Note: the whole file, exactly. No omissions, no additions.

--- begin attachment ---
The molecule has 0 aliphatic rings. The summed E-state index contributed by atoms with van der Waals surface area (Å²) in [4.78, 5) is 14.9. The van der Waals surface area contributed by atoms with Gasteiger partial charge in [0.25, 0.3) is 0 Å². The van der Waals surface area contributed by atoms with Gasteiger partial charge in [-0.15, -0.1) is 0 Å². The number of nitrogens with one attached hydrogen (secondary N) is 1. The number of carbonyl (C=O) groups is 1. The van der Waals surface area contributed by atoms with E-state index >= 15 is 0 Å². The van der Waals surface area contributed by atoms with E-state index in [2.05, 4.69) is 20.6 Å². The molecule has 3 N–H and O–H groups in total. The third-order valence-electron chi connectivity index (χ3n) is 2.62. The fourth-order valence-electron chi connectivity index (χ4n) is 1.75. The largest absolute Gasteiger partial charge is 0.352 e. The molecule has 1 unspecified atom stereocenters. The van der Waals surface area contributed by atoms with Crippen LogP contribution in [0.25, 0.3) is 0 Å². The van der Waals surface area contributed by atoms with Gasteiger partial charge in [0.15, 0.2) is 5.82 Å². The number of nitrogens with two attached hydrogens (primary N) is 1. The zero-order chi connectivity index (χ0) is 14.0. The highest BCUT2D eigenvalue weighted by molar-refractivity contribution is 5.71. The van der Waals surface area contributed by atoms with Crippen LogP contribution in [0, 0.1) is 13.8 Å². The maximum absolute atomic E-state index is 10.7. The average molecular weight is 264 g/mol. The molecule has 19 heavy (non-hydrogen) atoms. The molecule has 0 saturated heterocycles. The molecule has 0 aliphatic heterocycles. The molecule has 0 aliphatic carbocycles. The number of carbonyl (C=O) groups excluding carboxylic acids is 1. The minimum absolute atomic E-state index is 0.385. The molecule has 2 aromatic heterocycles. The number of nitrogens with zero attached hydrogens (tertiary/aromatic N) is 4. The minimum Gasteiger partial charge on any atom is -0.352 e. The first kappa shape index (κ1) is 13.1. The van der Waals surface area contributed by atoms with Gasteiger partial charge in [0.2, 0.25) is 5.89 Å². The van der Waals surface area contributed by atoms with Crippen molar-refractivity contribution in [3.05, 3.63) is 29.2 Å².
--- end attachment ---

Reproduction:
The molecule has 0 aliphatic rings. The summed E-state index contributed by atoms with van der Waals surface area (Å²) in [4.78, 5) is 14.9. The van der Waals surface area contributed by atoms with Gasteiger partial charge in [0.25, 0.3) is 0 Å². The van der Waals surface area contributed by atoms with Gasteiger partial charge in [-0.15, -0.1) is 0 Å². The number of nitrogens with one attached hydrogen (secondary N) is 1. The number of carbonyl (C=O) groups is 1. The van der Waals surface area contributed by atoms with E-state index >= 15 is 0 Å². The van der Waals surface area contributed by atoms with E-state index in [2.05, 4.69) is 20.6 Å². The molecule has 3 N–H and O–H groups in total. The third-order valence-electron chi connectivity index (χ3n) is 2.62. The fourth-order valence-electron chi connectivity index (χ4n) is 1.75. The largest absolute Gasteiger partial charge is 0.352 e. The molecule has 1 unspecified atom stereocenters. The van der Waals surface area contributed by atoms with Crippen LogP contribution in [0.25, 0.3) is 0 Å². The van der Waals surface area contributed by atoms with Gasteiger partial charge in [0.15, 0.2) is 5.82 Å². The number of nitrogens with two attached hydrogens (primary N) is 1. The zero-order chi connectivity index (χ0) is 14.0. The highest BCUT2D eigenvalue weighted by molar-refractivity contribution is 5.71. The van der Waals surface area contributed by atoms with Crippen LogP contribution in [0, 0.1) is 13.8 Å². The maximum absolute atomic E-state index is 10.7. The average molecular weight is 264 g/mol. The molecule has 19 heavy (non-hydrogen) atoms. The molecule has 0 saturated heterocycles. The molecule has 0 aliphatic heterocycles. The molecule has 0 aliphatic carbocycles. The number of carbonyl (C=O) groups excluding carboxylic acids is 1. The minimum absolute atomic E-state index is 0.385. The molecule has 2 aromatic heterocycles. The number of nitrogens with zero attached hydrogens (tertiary/aromatic N) is 4. The minimum Gasteiger partial charge on any atom is -0.352 e. The first kappa shape index (κ1) is 13.1. The van der Waals surface area contributed by atoms with Gasteiger partial charge in [0.2, 0.25) is 5.89 Å². The van der Waals surface area contributed by atoms with Crippen molar-refractivity contribution in [3.05, 3.63) is 29.2 Å².